Why didn’t I ever think of that

 

My husband, Peter, and I have settled into the little house we are calling home for a month in southern Spain. The house is old and quirky—but I’ve come to believe that all homes are quirky in their own way.

Whenever I spend time in another person’s home, I realize there are a lot of different ways of doing things that would never have occurred to me. 

When I was young, my family would drive to visit my great-grandmother. She had a neighbor named Mrs. Johnson (I never learned her first name). Mrs. Johnson had a pug and when I uncurled the pug’s tail, he caught sight of it and chased it until he was exhausted. This was endlessly entertaining as an eight-year-old. But my other vivid memory of visiting Mrs. Johnson was the way she ate pears. Mrs. Johnson took the pear and banged it on the table—side to side and top to bottom—until the whole pear was soft. 

“Why are you doing that?” I asked. 

“Now you can eat the whole thing—just pull off the stem and spit out the seeds!” she told me. It turned out I’d been wasting a lot of good pear, but that stopped under Mrs. Johnson’s tutelage. 

“You shouldn’t bother that old woman!” my great-grandmother scolded me after an afternoon of eating pears and watching the pug. It didn’t occur to me until later that my great-grandmother was at least a decade older than Mrs. Johnson. (It didn’t occur to me until much later yet that this might be my great-grandmother’s way of saying she had missed me.)

While visiting my grandpa, I watched as he cut up his apple, removing the core and eating the apple in slices. I started cutting up my apples and never went back.

“He only did that because he had dentures!” my mother told me, years later. I have good teeth, but I still believe it’s a better way to eat an apple. 

I recently watched my cousin, Melissa, make a salad. She chopped up her lettuce like coleslaw. 

“Why are you doing that?” I asked. 

“It’s easier to eat and mixes with the other stuff better,” Melissa explained. 

“Why haven’t we always chopped up our lettuce?” Peter asked me, after it became our new way of doing things.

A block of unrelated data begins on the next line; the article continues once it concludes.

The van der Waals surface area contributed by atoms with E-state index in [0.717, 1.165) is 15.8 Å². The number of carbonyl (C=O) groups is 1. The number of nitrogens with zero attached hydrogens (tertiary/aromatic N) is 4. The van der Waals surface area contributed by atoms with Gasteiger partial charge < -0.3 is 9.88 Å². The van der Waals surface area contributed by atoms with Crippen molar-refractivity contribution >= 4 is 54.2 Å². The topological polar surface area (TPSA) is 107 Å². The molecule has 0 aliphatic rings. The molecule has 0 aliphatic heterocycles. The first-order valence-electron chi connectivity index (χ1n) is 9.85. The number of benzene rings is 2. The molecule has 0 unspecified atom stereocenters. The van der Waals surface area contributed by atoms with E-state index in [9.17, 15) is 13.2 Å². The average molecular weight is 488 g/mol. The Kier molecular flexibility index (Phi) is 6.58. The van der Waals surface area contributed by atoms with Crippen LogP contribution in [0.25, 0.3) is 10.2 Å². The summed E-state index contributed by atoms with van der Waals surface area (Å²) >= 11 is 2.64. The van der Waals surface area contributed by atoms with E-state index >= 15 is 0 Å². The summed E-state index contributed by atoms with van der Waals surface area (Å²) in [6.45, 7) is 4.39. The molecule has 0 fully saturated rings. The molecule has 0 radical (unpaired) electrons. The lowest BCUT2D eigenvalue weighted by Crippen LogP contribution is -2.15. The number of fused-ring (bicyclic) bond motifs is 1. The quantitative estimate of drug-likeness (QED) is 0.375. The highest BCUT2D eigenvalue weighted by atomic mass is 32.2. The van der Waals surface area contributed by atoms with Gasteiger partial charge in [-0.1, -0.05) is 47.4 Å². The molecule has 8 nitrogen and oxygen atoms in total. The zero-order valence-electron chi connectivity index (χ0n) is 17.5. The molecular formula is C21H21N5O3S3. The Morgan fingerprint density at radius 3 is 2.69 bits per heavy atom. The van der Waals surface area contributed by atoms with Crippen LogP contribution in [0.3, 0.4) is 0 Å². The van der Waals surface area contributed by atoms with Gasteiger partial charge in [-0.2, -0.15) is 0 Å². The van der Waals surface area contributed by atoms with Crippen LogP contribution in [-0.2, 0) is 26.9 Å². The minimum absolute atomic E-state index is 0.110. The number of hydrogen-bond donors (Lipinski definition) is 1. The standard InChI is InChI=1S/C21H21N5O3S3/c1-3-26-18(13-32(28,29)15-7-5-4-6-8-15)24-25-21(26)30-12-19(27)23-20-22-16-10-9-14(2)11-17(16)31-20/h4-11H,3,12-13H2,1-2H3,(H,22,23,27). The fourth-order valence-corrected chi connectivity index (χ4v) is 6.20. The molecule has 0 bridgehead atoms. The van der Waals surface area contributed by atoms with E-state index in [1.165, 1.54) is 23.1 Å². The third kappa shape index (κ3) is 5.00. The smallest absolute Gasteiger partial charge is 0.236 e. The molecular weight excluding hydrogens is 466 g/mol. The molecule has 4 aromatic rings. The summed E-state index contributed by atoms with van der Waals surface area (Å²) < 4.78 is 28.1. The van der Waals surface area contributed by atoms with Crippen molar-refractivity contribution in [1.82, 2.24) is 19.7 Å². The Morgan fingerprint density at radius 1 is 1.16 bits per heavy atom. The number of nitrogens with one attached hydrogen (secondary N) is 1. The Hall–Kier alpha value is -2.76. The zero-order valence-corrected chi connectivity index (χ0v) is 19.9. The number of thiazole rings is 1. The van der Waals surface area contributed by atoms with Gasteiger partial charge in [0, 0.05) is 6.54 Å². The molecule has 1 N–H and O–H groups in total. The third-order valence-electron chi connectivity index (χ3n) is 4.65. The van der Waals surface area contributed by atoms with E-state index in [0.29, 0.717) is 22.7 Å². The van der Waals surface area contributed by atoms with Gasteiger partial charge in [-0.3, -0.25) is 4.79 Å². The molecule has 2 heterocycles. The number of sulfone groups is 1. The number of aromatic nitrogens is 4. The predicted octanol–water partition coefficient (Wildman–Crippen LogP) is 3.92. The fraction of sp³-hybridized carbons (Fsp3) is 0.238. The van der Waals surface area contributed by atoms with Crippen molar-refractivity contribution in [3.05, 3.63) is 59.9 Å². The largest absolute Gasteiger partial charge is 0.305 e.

This is what I like most about travel. It is nice to see the sights, but it is the small things, the “why didn’t I ever think of that?” things that interest me the most. Why don’t we slice up tomatoes and cheese and have them for dinner? Why don’t we buy olives in bulk? Why don’t we have one long pillow instead of two short ones? Spending time in another home makes me examine things I would never look at twice. I see the familiar with fresh eyes. I take less for granted. Travel forces me to realize how little of my life I actually think about and how much is done on autopilot. 

Returning home, I might do a few things differently but, more than anything, I am filled with a new appreciation for all I have—all the things in my life I have neglected to notice, all the sweetness I’ve taken for granted.

Yesterday I bought some fresh pears at the market. Cutting up a pear in my quirky little temporary home in Spain, I suddenly remembered Mrs. Johnson. I picked up the core and ate it. It was sweet and delicious. 

“Mrs. Johnson was right,” I thought, “I’ve been wasting a lot of good pear.”

 

Carrie Classon is an author, columnist, and performer. She champions the idea that it is never too late to reinvent oneself in unexpected and fulfilling ways. Carrie Classon’s memoir, “Blue Yarn,” was released earlier this year. Learn more at CarrieClasson.com

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